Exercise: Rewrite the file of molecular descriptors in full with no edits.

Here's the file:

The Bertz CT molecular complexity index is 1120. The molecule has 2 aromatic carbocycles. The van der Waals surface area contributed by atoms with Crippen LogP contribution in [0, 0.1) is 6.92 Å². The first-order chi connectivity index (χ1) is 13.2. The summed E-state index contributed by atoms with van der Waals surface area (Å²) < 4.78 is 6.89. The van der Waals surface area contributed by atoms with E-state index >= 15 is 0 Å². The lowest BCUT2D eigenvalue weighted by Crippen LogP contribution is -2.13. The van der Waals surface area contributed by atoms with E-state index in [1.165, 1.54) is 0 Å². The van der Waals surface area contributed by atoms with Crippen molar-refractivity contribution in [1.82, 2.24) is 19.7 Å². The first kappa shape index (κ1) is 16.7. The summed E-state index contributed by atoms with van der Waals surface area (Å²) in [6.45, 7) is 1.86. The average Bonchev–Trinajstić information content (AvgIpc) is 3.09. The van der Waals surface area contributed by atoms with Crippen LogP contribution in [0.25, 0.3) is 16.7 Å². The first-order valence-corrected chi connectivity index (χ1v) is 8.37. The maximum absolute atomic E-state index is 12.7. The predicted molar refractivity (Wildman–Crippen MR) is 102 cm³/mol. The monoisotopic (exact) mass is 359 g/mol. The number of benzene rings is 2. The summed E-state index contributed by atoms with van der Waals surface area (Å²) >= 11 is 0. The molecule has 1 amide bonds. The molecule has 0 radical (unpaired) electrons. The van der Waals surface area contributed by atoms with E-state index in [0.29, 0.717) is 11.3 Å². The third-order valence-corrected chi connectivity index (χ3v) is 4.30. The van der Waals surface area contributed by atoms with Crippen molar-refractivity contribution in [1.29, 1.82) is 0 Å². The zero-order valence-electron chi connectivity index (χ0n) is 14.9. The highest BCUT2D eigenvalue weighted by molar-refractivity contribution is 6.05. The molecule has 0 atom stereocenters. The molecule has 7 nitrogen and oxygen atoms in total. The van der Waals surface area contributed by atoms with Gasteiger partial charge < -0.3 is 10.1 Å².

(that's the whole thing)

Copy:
The Bertz CT molecular complexity index is 1120. The molecule has 2 aromatic carbocycles. The van der Waals surface area contributed by atoms with Crippen LogP contribution in [0, 0.1) is 6.92 Å². The first-order chi connectivity index (χ1) is 13.2. The summed E-state index contributed by atoms with van der Waals surface area (Å²) < 4.78 is 6.89. The van der Waals surface area contributed by atoms with E-state index >= 15 is 0 Å². The lowest BCUT2D eigenvalue weighted by Crippen LogP contribution is -2.13. The van der Waals surface area contributed by atoms with E-state index in [1.165, 1.54) is 0 Å². The van der Waals surface area contributed by atoms with Crippen molar-refractivity contribution in [1.82, 2.24) is 19.7 Å². The first kappa shape index (κ1) is 16.7. The summed E-state index contributed by atoms with van der Waals surface area (Å²) in [6.45, 7) is 1.86. The average Bonchev–Trinajstić information content (AvgIpc) is 3.09. The van der Waals surface area contributed by atoms with Crippen LogP contribution in [0.25, 0.3) is 16.7 Å². The first-order valence-corrected chi connectivity index (χ1v) is 8.37. The maximum absolute atomic E-state index is 12.7. The predicted molar refractivity (Wildman–Crippen MR) is 102 cm³/mol. The monoisotopic (exact) mass is 359 g/mol. The number of benzene rings is 2. The summed E-state index contributed by atoms with van der Waals surface area (Å²) >= 11 is 0. The molecule has 1 amide bonds. The molecule has 0 radical (unpaired) electrons. The van der Waals surface area contributed by atoms with E-state index in [0.29, 0.717) is 11.3 Å². The third-order valence-corrected chi connectivity index (χ3v) is 4.30. The van der Waals surface area contributed by atoms with Crippen molar-refractivity contribution in [1.29, 1.82) is 0 Å². The zero-order valence-electron chi connectivity index (χ0n) is 14.9. The highest BCUT2D eigenvalue weighted by molar-refractivity contribution is 6.05. The molecule has 0 atom stereocenters. The molecule has 7 nitrogen and oxygen atoms in total. The van der Waals surface area contributed by atoms with Gasteiger partial charge < -0.3 is 10.1 Å².